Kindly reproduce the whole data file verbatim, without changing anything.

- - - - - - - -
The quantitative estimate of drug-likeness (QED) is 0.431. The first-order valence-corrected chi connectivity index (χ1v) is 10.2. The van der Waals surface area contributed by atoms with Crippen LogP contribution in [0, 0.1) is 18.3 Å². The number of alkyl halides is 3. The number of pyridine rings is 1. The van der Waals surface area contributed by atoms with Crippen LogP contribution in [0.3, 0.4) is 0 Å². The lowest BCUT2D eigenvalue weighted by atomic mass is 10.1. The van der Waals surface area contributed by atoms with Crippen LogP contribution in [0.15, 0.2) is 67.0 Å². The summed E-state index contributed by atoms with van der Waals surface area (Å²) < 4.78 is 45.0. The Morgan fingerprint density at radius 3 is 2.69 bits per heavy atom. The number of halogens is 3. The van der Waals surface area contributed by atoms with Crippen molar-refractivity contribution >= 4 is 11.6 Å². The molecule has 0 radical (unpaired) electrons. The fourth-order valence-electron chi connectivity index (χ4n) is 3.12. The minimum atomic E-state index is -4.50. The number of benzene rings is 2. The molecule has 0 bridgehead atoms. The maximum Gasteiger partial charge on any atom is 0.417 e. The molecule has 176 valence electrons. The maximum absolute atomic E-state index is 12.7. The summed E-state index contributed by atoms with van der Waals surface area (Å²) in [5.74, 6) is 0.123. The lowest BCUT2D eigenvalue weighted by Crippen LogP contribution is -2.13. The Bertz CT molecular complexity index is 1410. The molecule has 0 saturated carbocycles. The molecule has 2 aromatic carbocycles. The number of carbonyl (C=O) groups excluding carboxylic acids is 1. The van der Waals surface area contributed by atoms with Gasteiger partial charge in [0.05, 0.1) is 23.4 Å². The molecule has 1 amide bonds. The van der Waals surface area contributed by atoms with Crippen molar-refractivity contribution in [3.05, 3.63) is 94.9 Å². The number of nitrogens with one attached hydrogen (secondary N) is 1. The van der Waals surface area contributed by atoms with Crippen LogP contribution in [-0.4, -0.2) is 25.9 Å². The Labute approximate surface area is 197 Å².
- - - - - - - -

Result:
The quantitative estimate of drug-likeness (QED) is 0.431. The first-order valence-corrected chi connectivity index (χ1v) is 10.2. The van der Waals surface area contributed by atoms with Crippen LogP contribution in [0, 0.1) is 18.3 Å². The number of alkyl halides is 3. The number of pyridine rings is 1. The van der Waals surface area contributed by atoms with Crippen LogP contribution in [0.3, 0.4) is 0 Å². The lowest BCUT2D eigenvalue weighted by atomic mass is 10.1. The van der Waals surface area contributed by atoms with Crippen LogP contribution in [0.15, 0.2) is 67.0 Å². The summed E-state index contributed by atoms with van der Waals surface area (Å²) < 4.78 is 45.0. The Morgan fingerprint density at radius 3 is 2.69 bits per heavy atom. The number of halogens is 3. The van der Waals surface area contributed by atoms with Crippen molar-refractivity contribution >= 4 is 11.6 Å². The molecule has 0 radical (unpaired) electrons. The fourth-order valence-electron chi connectivity index (χ4n) is 3.12. The minimum atomic E-state index is -4.50. The number of benzene rings is 2. The molecule has 0 bridgehead atoms. The maximum Gasteiger partial charge on any atom is 0.417 e. The molecule has 176 valence electrons. The maximum absolute atomic E-state index is 12.7. The summed E-state index contributed by atoms with van der Waals surface area (Å²) in [5.74, 6) is 0.123. The lowest BCUT2D eigenvalue weighted by Crippen LogP contribution is -2.13. The Bertz CT molecular complexity index is 1410. The molecule has 0 saturated carbocycles. The molecule has 2 aromatic carbocycles. The number of carbonyl (C=O) groups excluding carboxylic acids is 1. The van der Waals surface area contributed by atoms with Gasteiger partial charge in [0.05, 0.1) is 23.4 Å². The molecule has 1 amide bonds. The van der Waals surface area contributed by atoms with Crippen molar-refractivity contribution in [3.05, 3.63) is 94.9 Å². The number of nitrogens with one attached hydrogen (secondary N) is 1. The van der Waals surface area contributed by atoms with Crippen LogP contribution in [-0.4, -0.2) is 25.9 Å². The Labute approximate surface area is 197 Å².